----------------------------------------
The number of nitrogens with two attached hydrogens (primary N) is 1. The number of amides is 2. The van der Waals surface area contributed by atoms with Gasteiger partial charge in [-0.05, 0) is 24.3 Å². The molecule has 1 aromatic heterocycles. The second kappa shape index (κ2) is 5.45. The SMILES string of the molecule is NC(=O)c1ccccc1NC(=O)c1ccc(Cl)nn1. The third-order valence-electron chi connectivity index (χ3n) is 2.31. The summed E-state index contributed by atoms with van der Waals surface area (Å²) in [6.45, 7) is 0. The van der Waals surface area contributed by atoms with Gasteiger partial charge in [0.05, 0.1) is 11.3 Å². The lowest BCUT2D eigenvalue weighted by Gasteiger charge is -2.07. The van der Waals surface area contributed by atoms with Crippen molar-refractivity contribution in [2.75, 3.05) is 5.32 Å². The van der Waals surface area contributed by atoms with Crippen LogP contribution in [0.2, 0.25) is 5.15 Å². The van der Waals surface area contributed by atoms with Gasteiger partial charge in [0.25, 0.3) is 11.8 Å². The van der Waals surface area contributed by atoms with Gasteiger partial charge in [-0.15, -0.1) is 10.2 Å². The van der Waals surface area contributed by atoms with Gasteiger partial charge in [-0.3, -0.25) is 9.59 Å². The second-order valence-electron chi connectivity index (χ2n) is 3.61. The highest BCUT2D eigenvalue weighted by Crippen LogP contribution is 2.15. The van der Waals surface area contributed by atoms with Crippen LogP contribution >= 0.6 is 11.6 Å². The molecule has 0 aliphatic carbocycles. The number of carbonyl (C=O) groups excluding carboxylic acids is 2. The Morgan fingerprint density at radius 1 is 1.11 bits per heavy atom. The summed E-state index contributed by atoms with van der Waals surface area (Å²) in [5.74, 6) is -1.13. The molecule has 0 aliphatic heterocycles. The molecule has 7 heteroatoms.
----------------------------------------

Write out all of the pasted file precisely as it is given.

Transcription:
The number of nitrogens with two attached hydrogens (primary N) is 1. The number of amides is 2. The van der Waals surface area contributed by atoms with Gasteiger partial charge in [-0.05, 0) is 24.3 Å². The molecule has 1 aromatic heterocycles. The second kappa shape index (κ2) is 5.45. The SMILES string of the molecule is NC(=O)c1ccccc1NC(=O)c1ccc(Cl)nn1. The third-order valence-electron chi connectivity index (χ3n) is 2.31. The summed E-state index contributed by atoms with van der Waals surface area (Å²) in [6.45, 7) is 0. The van der Waals surface area contributed by atoms with Gasteiger partial charge in [0.05, 0.1) is 11.3 Å². The lowest BCUT2D eigenvalue weighted by Gasteiger charge is -2.07. The van der Waals surface area contributed by atoms with Crippen molar-refractivity contribution in [2.75, 3.05) is 5.32 Å². The van der Waals surface area contributed by atoms with Crippen LogP contribution in [0.2, 0.25) is 5.15 Å². The van der Waals surface area contributed by atoms with Gasteiger partial charge in [0.25, 0.3) is 11.8 Å². The van der Waals surface area contributed by atoms with Gasteiger partial charge in [-0.15, -0.1) is 10.2 Å². The van der Waals surface area contributed by atoms with Gasteiger partial charge in [-0.3, -0.25) is 9.59 Å². The second-order valence-electron chi connectivity index (χ2n) is 3.61. The highest BCUT2D eigenvalue weighted by Crippen LogP contribution is 2.15. The van der Waals surface area contributed by atoms with Crippen LogP contribution >= 0.6 is 11.6 Å². The molecule has 0 aliphatic carbocycles. The number of carbonyl (C=O) groups excluding carboxylic acids is 2. The Morgan fingerprint density at radius 1 is 1.11 bits per heavy atom. The summed E-state index contributed by atoms with van der Waals surface area (Å²) in [5.74, 6) is -1.13. The molecule has 0 aliphatic heterocycles. The molecule has 7 heteroatoms.